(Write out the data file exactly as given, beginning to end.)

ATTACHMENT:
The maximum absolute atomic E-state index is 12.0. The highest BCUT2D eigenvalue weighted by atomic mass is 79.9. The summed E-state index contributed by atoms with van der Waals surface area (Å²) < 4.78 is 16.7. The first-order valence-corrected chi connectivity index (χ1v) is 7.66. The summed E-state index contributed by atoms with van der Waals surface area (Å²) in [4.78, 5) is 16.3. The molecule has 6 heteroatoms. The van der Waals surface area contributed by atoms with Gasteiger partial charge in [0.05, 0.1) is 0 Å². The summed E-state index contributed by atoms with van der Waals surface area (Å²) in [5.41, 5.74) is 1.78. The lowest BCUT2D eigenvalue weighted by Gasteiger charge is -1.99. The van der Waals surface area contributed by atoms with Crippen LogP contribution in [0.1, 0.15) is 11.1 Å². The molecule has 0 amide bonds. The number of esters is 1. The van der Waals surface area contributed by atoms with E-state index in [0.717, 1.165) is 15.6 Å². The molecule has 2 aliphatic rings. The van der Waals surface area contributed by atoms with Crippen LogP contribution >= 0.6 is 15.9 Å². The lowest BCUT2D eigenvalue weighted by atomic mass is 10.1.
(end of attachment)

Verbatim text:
The maximum absolute atomic E-state index is 12.0. The highest BCUT2D eigenvalue weighted by atomic mass is 79.9. The summed E-state index contributed by atoms with van der Waals surface area (Å²) < 4.78 is 16.7. The first-order valence-corrected chi connectivity index (χ1v) is 7.66. The summed E-state index contributed by atoms with van der Waals surface area (Å²) in [4.78, 5) is 16.3. The molecule has 6 heteroatoms. The van der Waals surface area contributed by atoms with Gasteiger partial charge in [0.05, 0.1) is 0 Å². The summed E-state index contributed by atoms with van der Waals surface area (Å²) in [5.41, 5.74) is 1.78. The lowest BCUT2D eigenvalue weighted by Gasteiger charge is -1.99. The van der Waals surface area contributed by atoms with Crippen LogP contribution in [0.1, 0.15) is 11.1 Å². The molecule has 0 amide bonds. The number of esters is 1. The van der Waals surface area contributed by atoms with E-state index in [0.717, 1.165) is 15.6 Å². The molecule has 2 aliphatic rings. The van der Waals surface area contributed by atoms with Crippen LogP contribution >= 0.6 is 15.9 Å². The lowest BCUT2D eigenvalue weighted by atomic mass is 10.1.